Suicide-Linked Gene Identified, Blood Tests Could Predict Risk: Study

  @avaneeshp88a.pandey@ibtimes.com on August 01 2014 5:32 AM
suicidal thoughts
(REPRESENTATIONAL IMAGE) An Albanian villager sits in his house which was partially destroyed by a landslide in the village of Bogo, district of Kavaje some 31 miles from Tirana March 22, 2009. reuters/Arben Celi

A blood test could soon predict the likelihood of a person committing suicide, according to a paper published in the American Journal of Psychiatry, after scientists identified a common gene mutation in people with suicidal tendencies.

Scientists at the Johns Hopkins University in Baltimore, Maryland, predicted with 80 percent to 90 percent certainty if a person had suicidal thoughts or had attempted suicide in the past.

"Those with more severe risk of suicide were predicted with 90 per cent accuracy...In the youngest data set, they (the researchers) were able to identify with 96 per cent accuracy whether or not a participant had attempted suicide, based on blood test results," the study said.

Combining data from post-mortem studies on about 150 brain samples -- including many who had committed suicide -- and over 300 blood samples obtained from participants in suicide-prevention studies, the researchers found that the gene SKA2 was less active among those who had killed themselves as well as among those who had suicidal thoughts.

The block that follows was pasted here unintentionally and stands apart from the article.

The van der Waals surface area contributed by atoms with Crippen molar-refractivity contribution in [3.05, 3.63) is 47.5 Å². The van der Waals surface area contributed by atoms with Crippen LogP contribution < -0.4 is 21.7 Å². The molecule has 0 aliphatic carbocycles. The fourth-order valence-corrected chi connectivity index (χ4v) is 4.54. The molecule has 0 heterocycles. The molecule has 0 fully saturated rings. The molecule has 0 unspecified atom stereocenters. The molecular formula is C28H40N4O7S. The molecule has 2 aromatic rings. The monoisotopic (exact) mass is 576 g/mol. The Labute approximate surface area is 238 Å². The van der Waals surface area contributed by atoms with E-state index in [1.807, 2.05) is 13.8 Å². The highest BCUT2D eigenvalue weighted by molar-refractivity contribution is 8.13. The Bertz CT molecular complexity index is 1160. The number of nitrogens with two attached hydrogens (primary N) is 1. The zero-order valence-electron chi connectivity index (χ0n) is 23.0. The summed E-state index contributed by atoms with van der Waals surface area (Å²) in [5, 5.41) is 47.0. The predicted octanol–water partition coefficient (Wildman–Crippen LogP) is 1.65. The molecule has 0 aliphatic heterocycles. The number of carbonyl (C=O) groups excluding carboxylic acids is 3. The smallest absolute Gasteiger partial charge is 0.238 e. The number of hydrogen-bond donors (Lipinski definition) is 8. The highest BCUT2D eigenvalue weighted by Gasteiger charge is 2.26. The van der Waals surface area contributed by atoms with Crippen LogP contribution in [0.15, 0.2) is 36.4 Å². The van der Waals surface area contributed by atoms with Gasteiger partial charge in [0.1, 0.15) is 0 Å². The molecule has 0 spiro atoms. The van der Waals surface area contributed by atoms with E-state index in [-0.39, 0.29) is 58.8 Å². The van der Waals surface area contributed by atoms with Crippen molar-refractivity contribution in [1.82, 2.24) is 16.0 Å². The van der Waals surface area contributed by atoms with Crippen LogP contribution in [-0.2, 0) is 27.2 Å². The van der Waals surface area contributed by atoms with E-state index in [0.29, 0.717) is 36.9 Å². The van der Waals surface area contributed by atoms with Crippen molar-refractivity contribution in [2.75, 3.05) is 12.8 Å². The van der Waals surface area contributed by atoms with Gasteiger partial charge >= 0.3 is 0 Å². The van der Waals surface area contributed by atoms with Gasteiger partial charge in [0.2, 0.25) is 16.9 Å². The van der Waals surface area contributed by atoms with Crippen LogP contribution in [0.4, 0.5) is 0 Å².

The SKA2 gene is most abundant in the prefrontal region of the brain and keeps negative thoughts and impulses at bay by controlling the flow of stress hormones like Cortisol. If the gene is absent; does not work properly due to a mutation; or is switched off because of external factors, it can lead to unchecked negative thoughts and behavior, including the tendency to commit suicide.

"With a test like ours, we may be able to stem suicide rates by identifying those people and intervening early enough to head off a catastrophe,” Zachary Kaminsky, the lead author of the study, told The Washington Post.

However, he said that the test could only assess a person’s vulnerability to stress and anxiety, which does not necessarily make a person “destined to experience suicidal thoughts,” adding that the blood test was years away from being widely available to the public. 

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